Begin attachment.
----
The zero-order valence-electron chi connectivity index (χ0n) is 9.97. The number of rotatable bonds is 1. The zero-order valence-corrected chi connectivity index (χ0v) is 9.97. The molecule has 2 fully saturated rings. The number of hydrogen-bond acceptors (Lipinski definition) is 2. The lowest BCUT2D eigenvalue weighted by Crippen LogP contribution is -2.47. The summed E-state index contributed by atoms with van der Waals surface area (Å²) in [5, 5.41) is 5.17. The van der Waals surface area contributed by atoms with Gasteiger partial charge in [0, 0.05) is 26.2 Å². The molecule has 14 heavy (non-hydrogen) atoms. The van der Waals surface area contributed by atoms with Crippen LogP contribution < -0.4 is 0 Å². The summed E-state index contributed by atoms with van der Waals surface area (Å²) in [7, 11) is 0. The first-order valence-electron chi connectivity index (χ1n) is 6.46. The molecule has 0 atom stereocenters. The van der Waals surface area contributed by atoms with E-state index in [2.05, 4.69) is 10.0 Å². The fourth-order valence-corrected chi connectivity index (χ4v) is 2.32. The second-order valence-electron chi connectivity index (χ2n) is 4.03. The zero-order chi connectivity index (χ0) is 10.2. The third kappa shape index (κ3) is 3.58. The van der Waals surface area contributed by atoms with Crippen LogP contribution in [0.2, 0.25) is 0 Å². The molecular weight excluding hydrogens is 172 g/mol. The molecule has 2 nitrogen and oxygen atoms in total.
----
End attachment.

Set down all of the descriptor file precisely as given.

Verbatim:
The zero-order valence-electron chi connectivity index (χ0n) is 9.97. The number of rotatable bonds is 1. The zero-order valence-corrected chi connectivity index (χ0v) is 9.97. The molecule has 2 fully saturated rings. The number of hydrogen-bond acceptors (Lipinski definition) is 2. The lowest BCUT2D eigenvalue weighted by Crippen LogP contribution is -2.47. The summed E-state index contributed by atoms with van der Waals surface area (Å²) in [5, 5.41) is 5.17. The van der Waals surface area contributed by atoms with Gasteiger partial charge in [0, 0.05) is 26.2 Å². The molecule has 14 heavy (non-hydrogen) atoms. The van der Waals surface area contributed by atoms with Crippen LogP contribution < -0.4 is 0 Å². The summed E-state index contributed by atoms with van der Waals surface area (Å²) in [7, 11) is 0. The first-order valence-electron chi connectivity index (χ1n) is 6.46. The molecule has 0 atom stereocenters. The van der Waals surface area contributed by atoms with E-state index in [2.05, 4.69) is 10.0 Å². The fourth-order valence-corrected chi connectivity index (χ4v) is 2.32. The second-order valence-electron chi connectivity index (χ2n) is 4.03. The zero-order chi connectivity index (χ0) is 10.2. The third kappa shape index (κ3) is 3.58. The van der Waals surface area contributed by atoms with Crippen LogP contribution in [0.2, 0.25) is 0 Å². The molecular weight excluding hydrogens is 172 g/mol. The molecule has 2 nitrogen and oxygen atoms in total.